Can I Take 1000 Mg Of Aspirin
Usual doses for mild to moderate pain are 350 or 650 mg every 4 hours or 500 mg every 6 hours. Doses for rheumatoid arthritis include 500 mg every 4-6 hours 650 mg every 4 hours 1000 mg every 4-6 hours 1950 mg twice daily. Heart attacks are prevented with 75, 81, 162 or 325 mg daily.
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How Much Aspirin Should I Take
Always talk to your doctor about the benefits and risks of aspirin therapy before beginning a regular regimen.
A dose of 81 mg, or a baby aspirin is recommended as the daily dose to prevent future heart events. There are also lower and higher dose adult aspirin varieties available. Check with your doctor first to find out what dose is right for you.
What Are The Benefits Of Taking Aspirin Regularly
Taking low-dose aspirin regularly can reduce your risk of heart attack or stroke by preventing blood clots. Blood clots are clumps of thickened blood that can block blood flow to parts of the body. They can cause serious health problems or even death.
A blood clot can:
- Block blood flow to your heart and cause a heart attack
- Prevent blood from getting to your brain and cause a stroke
Taking aspirin regularly can prevent blood clots and lower your risk of heart attack or stroke. If you’ve already had a heart attack or stroke, aspirin can lower your risk of having another one.
Taking aspirin regularly for at least 5 to 10 years can also lower your risk of colorectal cancer but experts arent sure why.
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How Does Aspirin Help Prevent Heart Attack And Stroke
Most heart attacks and strokes occur when the blood supply to a part of your heart muscle or brain is blocked. This usually starts with atherosclerosis, a process in which deposits of fatty substances, cholesterol, cellular waste products, calcium and other substances build up in the inner lining of an artery. This buildup is called plaque.
Plaque usually affects large and medium-sized arteries. Plaques can grow large enough to significantly reduce the blood’s flow through an artery. But most of the damage occurs when a plaque becomes fragile and ruptures. Plaques that rupture cause blood clots to form that can block blood flow or break off and travel to another part of the body. This is called an embolism.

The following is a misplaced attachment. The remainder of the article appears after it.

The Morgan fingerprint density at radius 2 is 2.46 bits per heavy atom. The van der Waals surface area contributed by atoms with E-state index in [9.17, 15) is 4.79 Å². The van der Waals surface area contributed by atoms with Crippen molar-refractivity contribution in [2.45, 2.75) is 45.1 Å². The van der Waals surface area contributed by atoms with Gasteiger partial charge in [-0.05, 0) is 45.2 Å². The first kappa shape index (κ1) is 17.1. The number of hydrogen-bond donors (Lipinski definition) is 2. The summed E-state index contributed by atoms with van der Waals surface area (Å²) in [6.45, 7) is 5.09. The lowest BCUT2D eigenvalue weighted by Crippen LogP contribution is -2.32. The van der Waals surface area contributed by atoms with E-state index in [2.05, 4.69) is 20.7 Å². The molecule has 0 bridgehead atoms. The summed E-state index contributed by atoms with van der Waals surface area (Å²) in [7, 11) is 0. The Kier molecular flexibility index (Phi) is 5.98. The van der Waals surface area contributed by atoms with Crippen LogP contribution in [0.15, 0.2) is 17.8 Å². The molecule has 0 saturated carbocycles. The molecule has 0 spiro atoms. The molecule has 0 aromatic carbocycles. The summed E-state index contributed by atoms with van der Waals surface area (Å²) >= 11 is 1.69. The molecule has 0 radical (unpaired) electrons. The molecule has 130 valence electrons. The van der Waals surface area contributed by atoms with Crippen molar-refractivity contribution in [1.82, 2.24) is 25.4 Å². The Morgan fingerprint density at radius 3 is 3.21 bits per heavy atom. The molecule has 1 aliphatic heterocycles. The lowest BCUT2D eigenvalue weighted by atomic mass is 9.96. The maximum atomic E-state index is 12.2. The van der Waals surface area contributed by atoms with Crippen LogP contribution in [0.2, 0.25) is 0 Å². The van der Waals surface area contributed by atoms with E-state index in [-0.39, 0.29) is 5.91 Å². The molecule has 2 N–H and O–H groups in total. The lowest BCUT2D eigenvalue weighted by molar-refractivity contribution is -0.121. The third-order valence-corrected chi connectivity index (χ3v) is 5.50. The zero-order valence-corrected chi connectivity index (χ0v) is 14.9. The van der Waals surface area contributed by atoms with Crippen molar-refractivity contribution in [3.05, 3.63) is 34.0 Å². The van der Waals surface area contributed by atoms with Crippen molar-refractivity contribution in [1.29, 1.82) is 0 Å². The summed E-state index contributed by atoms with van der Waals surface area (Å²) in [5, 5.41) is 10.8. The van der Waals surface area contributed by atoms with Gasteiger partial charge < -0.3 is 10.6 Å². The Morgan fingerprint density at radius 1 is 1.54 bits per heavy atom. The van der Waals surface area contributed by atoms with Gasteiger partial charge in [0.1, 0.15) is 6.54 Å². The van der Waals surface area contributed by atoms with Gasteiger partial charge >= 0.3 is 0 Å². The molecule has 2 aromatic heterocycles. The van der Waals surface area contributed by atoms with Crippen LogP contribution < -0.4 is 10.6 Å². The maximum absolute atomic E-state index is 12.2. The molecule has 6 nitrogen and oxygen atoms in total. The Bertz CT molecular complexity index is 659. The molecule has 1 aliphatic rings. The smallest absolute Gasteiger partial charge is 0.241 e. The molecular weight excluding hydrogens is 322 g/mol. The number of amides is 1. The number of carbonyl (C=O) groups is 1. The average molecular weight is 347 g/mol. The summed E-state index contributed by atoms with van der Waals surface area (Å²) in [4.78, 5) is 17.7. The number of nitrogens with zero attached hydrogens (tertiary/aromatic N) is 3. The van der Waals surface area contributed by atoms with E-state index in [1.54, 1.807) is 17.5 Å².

- If a blood clot blocks a blood vessel that feeds the heart, it causes a heart attack.
- If a blood clot blocks a blood vessel that feeds the brain, it causes a stroke.
Aspirin thins the blood, which helps prevent blood clots from forming.
Certain patients will be prescribed aspirin combined with another antiplatelet drug also known as dual antiplatelet therapy . Learn more about DAPT.
Will An Aspirin A Day Really Keep A Heart Attack Away
Will an aspirin a day keep a heart attack at bay?
The answer: It depends.
If youve had a heart attack or stroke, or are at high risk for one , your doctor may recommend you take a daily aspirin. Aspirin has long been promoted for its benefits to those with heart and cardiovascular disease. It can help reduce the risk of blood clots forming inside an artery and blocking blood flow to the heart or brain. Aspirin use could also play a role in the prevention of certain cancers, such as colon and rectal cancers.
There are several groups of patients with established heart disease who benefit from aspirin to prevent developing recurrent cardiovascular events, also known as secondary prevention, said Brian Henry, MD, a cardiologist at Banner Health in Colorado. These include patients with a history of heart attack, ischemic stroke and stable ischemic heart diseaseincluding those who have undergone coronary artery bypass graft surgery or coronary artery stenting, stable peripheral artery disease or carotid artery disease.
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How Do You Know If You Are At Greater Risk For Heart Disease Or Stroke
The risk of suffering a stroke or a heart attack increases with age. Family history, additional medical conditions, ethnic or racial background and lifestyle factors also play a role.
According to the U.S. Centers for Disease Control and Prevention, nearly half of Americans have at least one of the three key risk factors for heart disease: they smoke cigarettes, have high blood pressure or high cholesterol.